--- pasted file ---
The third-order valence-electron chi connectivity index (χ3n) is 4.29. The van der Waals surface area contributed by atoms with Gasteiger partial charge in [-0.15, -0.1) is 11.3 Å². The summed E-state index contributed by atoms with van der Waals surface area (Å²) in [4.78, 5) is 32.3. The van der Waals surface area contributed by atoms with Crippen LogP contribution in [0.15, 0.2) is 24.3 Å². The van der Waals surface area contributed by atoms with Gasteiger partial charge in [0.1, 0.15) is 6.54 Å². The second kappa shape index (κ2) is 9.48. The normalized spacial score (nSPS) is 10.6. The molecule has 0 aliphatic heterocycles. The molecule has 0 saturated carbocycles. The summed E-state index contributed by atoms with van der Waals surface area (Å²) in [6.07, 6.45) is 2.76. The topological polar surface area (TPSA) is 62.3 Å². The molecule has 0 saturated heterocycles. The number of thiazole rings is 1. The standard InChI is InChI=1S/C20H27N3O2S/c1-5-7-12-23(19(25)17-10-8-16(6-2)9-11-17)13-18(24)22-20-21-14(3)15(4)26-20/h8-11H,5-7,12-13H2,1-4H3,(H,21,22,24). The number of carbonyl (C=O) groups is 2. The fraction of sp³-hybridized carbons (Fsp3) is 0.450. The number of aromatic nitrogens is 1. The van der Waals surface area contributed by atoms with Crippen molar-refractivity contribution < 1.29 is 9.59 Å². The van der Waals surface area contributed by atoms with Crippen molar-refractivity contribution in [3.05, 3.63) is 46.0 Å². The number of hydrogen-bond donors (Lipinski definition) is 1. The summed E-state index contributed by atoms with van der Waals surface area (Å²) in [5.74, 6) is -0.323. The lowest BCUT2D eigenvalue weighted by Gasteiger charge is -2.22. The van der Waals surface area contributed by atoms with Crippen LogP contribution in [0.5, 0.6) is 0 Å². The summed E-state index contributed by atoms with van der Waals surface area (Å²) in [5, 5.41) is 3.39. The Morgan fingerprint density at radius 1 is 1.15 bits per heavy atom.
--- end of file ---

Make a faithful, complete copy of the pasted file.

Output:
The third-order valence-electron chi connectivity index (χ3n) is 4.29. The van der Waals surface area contributed by atoms with Gasteiger partial charge in [-0.15, -0.1) is 11.3 Å². The summed E-state index contributed by atoms with van der Waals surface area (Å²) in [4.78, 5) is 32.3. The van der Waals surface area contributed by atoms with Crippen LogP contribution in [0.15, 0.2) is 24.3 Å². The van der Waals surface area contributed by atoms with Gasteiger partial charge in [0.1, 0.15) is 6.54 Å². The second kappa shape index (κ2) is 9.48. The normalized spacial score (nSPS) is 10.6. The molecule has 0 aliphatic heterocycles. The molecule has 0 saturated carbocycles. The summed E-state index contributed by atoms with van der Waals surface area (Å²) in [6.07, 6.45) is 2.76. The topological polar surface area (TPSA) is 62.3 Å². The molecule has 0 saturated heterocycles. The number of thiazole rings is 1. The standard InChI is InChI=1S/C20H27N3O2S/c1-5-7-12-23(19(25)17-10-8-16(6-2)9-11-17)13-18(24)22-20-21-14(3)15(4)26-20/h8-11H,5-7,12-13H2,1-4H3,(H,21,22,24). The number of carbonyl (C=O) groups is 2. The fraction of sp³-hybridized carbons (Fsp3) is 0.450. The number of aromatic nitrogens is 1. The van der Waals surface area contributed by atoms with Crippen molar-refractivity contribution < 1.29 is 9.59 Å². The van der Waals surface area contributed by atoms with Crippen molar-refractivity contribution in [3.05, 3.63) is 46.0 Å². The number of hydrogen-bond donors (Lipinski definition) is 1. The summed E-state index contributed by atoms with van der Waals surface area (Å²) in [5.74, 6) is -0.323. The lowest BCUT2D eigenvalue weighted by Gasteiger charge is -2.22. The van der Waals surface area contributed by atoms with Crippen LogP contribution in [0.5, 0.6) is 0 Å². The summed E-state index contributed by atoms with van der Waals surface area (Å²) in [5, 5.41) is 3.39. The Morgan fingerprint density at radius 1 is 1.15 bits per heavy atom.